As we were seated at our table, the waitress brought the evening’s dinner menu to us, and it wasn’t long until I found the burger at the bottom of the page. “The burger” was made with their own grassfed beef and topped with Tillamook cheddar, sauteed onions, housemade pickles, local lettuce, ketchup and mustard, and served with a side of fries. Up until this particular meal, I had never heard of Tillamook cheddar, but with a name like that, who wouldn’t be excited to try it?
All four of us placed the same order, and it was only a short while later that we were greeted with four plates, each topped with our own local-in-every-way burger and a heaping pile of fresh french fries.
No matter how many burgers I try, I will never stop appreciating the grassy, delicate flavor of grassfed, local beef. Similar to the burger I had at Clocked, this one tasted as though the meat came from cows that have been happily chewing their cud in a field somewhere north of Athens. When we live in a country where you can’t turn right or left without bumping into a McDonald’s, eventually our palates become used to the bland, flavorless taste of processed beef. But as soon as you try a burger with beef that tastes the way it was meant to, it will broaden your flavor horizons to a level that you could never have imagined. Aladdin may even come and scoop you up on a magical carpet and sing you a song about it.
Okay…I may be exaggerating a bit. But really, if you have the chance, eat locally produced beef whenever you can. Your taste buds will thank you.
Everything about this burger was delicious. The lettuce was fresh and crisp, and the sauteed onions gave a sweet undertone to the rest of the ingredients, blending well with the bold, sharp taste of the Tillamook cheddar. Because I know you’re all curious, I did a little bit of research about Tillamook cheddar cheese:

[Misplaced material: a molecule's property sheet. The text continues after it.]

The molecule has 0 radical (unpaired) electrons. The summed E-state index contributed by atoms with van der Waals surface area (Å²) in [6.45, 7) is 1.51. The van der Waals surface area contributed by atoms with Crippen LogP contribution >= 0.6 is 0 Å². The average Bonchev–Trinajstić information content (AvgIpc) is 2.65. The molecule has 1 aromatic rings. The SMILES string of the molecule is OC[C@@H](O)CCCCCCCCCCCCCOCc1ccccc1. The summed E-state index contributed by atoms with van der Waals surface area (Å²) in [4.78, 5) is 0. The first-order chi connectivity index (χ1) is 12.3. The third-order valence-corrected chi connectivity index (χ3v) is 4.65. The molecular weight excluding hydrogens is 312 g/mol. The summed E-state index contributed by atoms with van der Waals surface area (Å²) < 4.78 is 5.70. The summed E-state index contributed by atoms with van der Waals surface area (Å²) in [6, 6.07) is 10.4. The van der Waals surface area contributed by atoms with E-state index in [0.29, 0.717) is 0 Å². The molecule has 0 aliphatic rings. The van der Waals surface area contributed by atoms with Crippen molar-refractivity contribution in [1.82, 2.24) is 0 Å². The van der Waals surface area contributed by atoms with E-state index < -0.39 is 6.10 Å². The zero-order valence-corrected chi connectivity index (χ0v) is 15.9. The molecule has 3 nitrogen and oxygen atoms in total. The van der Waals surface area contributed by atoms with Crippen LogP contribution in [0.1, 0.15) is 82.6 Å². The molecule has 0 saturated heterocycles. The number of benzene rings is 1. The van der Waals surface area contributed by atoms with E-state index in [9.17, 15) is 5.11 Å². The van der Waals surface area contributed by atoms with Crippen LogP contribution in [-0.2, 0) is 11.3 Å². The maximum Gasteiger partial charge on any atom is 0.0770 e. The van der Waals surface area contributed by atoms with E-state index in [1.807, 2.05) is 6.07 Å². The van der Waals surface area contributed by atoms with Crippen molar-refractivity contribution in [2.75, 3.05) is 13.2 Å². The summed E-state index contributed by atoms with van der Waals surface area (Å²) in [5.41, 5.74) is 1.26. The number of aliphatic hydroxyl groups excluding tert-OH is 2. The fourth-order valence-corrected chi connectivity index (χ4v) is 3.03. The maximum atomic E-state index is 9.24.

Tillamook Cheddar is made in Tillamook County in Oregon, and has been made with the same recipe for over 1oo years. Each batch is aged naturally for at least 60 days, giving it an authentic flavor and unique richness. And apparently, it also won the World’s Best Medium Cheddar at the World Championship Cheese Contest.
Who knew, right?
Overall, with the combination of premium local ingredients, unique flavors, homemade toppings, I would have to say that Farm 255’s burger was easily one of the best I’ve had in Athens, and maybe ever.
Quality of meat: 10
Local, grassy, and delicious.
Freshness of ingredients: 9.5
Homemade pickles, fresh lettuce that I’m betting was picked that afternoon, and sweet sauteed onions.
The burger wasn’t presented in any special way, but that didn’t take away from the fact that it still looked delicious.
Farm 255 didn’t do anything unusual with their burger: no peanut butter, no exotic sauces — just fresh, tasty ingredients. And sometimes that’s all you need.
Overall rating: 9.5
Below is the contact information for Farm 255. If you’ve never been, you need to go. If you haven’t been in a while, it’s time to make another visit.
255 W. Washington St.
Athens, GA 30601